Supercharger

Supercharger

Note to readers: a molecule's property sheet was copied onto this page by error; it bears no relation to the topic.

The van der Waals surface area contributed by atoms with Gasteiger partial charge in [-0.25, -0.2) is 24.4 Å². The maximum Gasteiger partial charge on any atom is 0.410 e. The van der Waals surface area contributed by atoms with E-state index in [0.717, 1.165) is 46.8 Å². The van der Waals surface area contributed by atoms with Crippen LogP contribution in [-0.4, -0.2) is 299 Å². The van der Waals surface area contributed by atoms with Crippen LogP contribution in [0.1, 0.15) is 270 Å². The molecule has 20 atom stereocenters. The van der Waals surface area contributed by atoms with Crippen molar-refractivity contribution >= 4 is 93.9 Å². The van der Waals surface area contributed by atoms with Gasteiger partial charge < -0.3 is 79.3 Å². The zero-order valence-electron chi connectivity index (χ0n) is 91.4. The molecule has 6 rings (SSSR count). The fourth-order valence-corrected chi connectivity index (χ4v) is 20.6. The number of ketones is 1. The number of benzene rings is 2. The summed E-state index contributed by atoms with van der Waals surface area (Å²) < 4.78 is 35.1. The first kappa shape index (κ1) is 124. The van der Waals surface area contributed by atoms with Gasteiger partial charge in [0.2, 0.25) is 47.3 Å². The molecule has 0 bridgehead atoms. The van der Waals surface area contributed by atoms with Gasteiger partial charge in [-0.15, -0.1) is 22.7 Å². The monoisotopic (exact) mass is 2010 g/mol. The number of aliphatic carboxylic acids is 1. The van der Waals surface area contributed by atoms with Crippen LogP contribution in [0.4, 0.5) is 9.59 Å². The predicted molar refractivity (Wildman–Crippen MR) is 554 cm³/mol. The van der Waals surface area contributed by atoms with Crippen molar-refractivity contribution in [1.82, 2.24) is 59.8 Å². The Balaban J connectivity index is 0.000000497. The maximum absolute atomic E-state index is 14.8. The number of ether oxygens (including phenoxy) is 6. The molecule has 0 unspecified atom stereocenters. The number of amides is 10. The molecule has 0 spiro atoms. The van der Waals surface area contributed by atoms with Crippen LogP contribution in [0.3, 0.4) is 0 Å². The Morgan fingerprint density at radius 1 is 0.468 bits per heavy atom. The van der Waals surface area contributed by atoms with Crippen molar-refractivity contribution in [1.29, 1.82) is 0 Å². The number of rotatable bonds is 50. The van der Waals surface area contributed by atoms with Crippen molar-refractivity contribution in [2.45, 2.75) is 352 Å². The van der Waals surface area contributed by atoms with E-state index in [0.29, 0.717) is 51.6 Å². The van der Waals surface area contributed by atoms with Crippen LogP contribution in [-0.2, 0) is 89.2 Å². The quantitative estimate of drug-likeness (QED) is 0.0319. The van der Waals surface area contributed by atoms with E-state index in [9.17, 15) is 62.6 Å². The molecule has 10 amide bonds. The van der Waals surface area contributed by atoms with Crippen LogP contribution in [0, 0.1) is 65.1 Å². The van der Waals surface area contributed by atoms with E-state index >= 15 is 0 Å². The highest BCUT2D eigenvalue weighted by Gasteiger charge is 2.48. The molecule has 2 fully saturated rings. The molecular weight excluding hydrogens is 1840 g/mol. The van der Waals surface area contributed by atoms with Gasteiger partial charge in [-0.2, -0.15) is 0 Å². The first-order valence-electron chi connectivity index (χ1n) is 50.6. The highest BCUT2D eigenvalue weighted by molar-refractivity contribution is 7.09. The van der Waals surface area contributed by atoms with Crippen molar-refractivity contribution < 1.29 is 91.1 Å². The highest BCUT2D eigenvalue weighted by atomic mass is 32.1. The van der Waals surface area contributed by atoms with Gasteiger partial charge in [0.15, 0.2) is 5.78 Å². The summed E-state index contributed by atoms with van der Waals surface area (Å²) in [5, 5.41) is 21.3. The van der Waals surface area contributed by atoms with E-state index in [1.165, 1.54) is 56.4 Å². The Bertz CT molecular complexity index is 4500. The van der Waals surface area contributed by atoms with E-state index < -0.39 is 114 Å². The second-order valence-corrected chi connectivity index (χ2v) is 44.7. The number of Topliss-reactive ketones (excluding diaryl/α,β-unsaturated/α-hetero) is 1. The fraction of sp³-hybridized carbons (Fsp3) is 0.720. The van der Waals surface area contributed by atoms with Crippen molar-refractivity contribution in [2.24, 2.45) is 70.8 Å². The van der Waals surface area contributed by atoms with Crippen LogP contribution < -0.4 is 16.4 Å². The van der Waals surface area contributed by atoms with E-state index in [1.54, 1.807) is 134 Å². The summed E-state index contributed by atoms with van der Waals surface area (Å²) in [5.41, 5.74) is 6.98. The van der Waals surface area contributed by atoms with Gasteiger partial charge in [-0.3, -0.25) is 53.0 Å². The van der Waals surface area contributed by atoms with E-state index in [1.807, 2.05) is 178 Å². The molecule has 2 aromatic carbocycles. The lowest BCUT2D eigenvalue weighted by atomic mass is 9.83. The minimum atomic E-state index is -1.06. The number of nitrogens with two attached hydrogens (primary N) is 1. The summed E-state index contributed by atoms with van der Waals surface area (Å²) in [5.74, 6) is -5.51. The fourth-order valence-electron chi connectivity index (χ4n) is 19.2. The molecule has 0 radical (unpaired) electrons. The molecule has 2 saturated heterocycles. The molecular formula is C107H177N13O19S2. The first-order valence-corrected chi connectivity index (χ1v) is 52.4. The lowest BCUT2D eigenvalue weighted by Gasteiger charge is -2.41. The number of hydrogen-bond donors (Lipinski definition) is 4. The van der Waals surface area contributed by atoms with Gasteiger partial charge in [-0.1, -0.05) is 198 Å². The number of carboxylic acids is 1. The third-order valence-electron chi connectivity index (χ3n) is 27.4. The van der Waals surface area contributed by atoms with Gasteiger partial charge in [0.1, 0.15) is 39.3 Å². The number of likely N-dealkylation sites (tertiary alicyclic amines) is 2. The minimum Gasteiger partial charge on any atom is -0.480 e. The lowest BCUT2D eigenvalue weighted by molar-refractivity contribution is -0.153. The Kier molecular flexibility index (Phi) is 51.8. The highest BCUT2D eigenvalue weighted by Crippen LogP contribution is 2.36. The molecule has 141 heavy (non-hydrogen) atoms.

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Recorded in 1991 and originally released by Radio X in a 500-pressing LP run, Supercharger's first record is like a breath of putrid air unto the ever-cleansed world of rock & roll. Estrus Records gave Supercharger an official mass re-release in 1997 (with added tracks), and while it lacks the kind of bold statement Supercharger would go on to make with Goes Way Out, it still blazes a trail of trash rock that few have the gall to tread. The album pays homage to junk culture that takes the Ramones head on for brilliant stupidity and inept mastery. Nothing here is played with any kind of competence, instead relying on emotional energy and a deep record collection for inspiration. The no-frills budget production reduces everything to rhythmic blasts that bang out simple, danceable classic riffs. The singing is far from good, and the flatness of the vocals blends perfectly with the racket going on behind it. Use of do-ron-ron-style backups and group singalong choruses are peppered throughout the 16 cuts to help hide the singing deficiencies. The attitude the album projects is anti-social and mean, just like punk rock should be. No emo-core do-gooders here; this is made for and by the juvenile delinquent mentality, adding fantastical sci-fi themes ("The Day My Body Vaporized," "You Put a Hex on Me," and "The Ghost of Steve McQueen") and a bleak cynical outlook ("Hey, I'm Gone," "Lost Cause," and "I Broke My Mind"). Listen to their raunchy cover of the Barbarians' classic (yes, the '60s band with the drummer who played with a hook for one hand!) "Are You a Boy or Are You a Girl" -- if the original came from the garage, this version comes from the outhouse! Supercharger may know very little here about music but they know a whole lot about rockin', and the groove they lay down is crude, demented genius.

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